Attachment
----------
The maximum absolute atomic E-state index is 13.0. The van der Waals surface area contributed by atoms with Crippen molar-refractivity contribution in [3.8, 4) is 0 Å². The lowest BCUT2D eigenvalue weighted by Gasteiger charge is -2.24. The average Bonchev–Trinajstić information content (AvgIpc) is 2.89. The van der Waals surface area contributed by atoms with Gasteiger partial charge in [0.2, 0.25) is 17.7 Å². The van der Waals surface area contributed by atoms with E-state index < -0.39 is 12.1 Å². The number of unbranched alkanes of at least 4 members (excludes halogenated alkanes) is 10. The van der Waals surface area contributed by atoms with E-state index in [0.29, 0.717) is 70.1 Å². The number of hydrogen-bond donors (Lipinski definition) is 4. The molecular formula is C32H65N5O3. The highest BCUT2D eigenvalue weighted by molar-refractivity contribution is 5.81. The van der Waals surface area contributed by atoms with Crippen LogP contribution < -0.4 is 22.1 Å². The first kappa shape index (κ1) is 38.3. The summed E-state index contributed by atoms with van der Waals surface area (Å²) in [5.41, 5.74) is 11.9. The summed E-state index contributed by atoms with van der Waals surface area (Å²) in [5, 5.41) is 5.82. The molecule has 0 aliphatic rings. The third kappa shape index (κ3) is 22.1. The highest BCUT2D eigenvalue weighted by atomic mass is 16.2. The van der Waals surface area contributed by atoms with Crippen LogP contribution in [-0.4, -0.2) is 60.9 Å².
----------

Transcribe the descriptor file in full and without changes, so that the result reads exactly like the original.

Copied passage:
The maximum absolute atomic E-state index is 13.0. The van der Waals surface area contributed by atoms with Crippen molar-refractivity contribution in [3.8, 4) is 0 Å². The lowest BCUT2D eigenvalue weighted by Gasteiger charge is -2.24. The average Bonchev–Trinajstić information content (AvgIpc) is 2.89. The van der Waals surface area contributed by atoms with Gasteiger partial charge in [0.2, 0.25) is 17.7 Å². The van der Waals surface area contributed by atoms with E-state index < -0.39 is 12.1 Å². The number of unbranched alkanes of at least 4 members (excludes halogenated alkanes) is 10. The van der Waals surface area contributed by atoms with E-state index in [0.29, 0.717) is 70.1 Å². The number of hydrogen-bond donors (Lipinski definition) is 4. The molecular formula is C32H65N5O3. The highest BCUT2D eigenvalue weighted by molar-refractivity contribution is 5.81. The van der Waals surface area contributed by atoms with Crippen LogP contribution < -0.4 is 22.1 Å². The first kappa shape index (κ1) is 38.3. The summed E-state index contributed by atoms with van der Waals surface area (Å²) in [5.41, 5.74) is 11.9. The summed E-state index contributed by atoms with van der Waals surface area (Å²) in [5, 5.41) is 5.82. The molecule has 0 aliphatic rings. The third kappa shape index (κ3) is 22.1. The highest BCUT2D eigenvalue weighted by atomic mass is 16.2. The van der Waals surface area contributed by atoms with Crippen LogP contribution in [-0.4, -0.2) is 60.9 Å².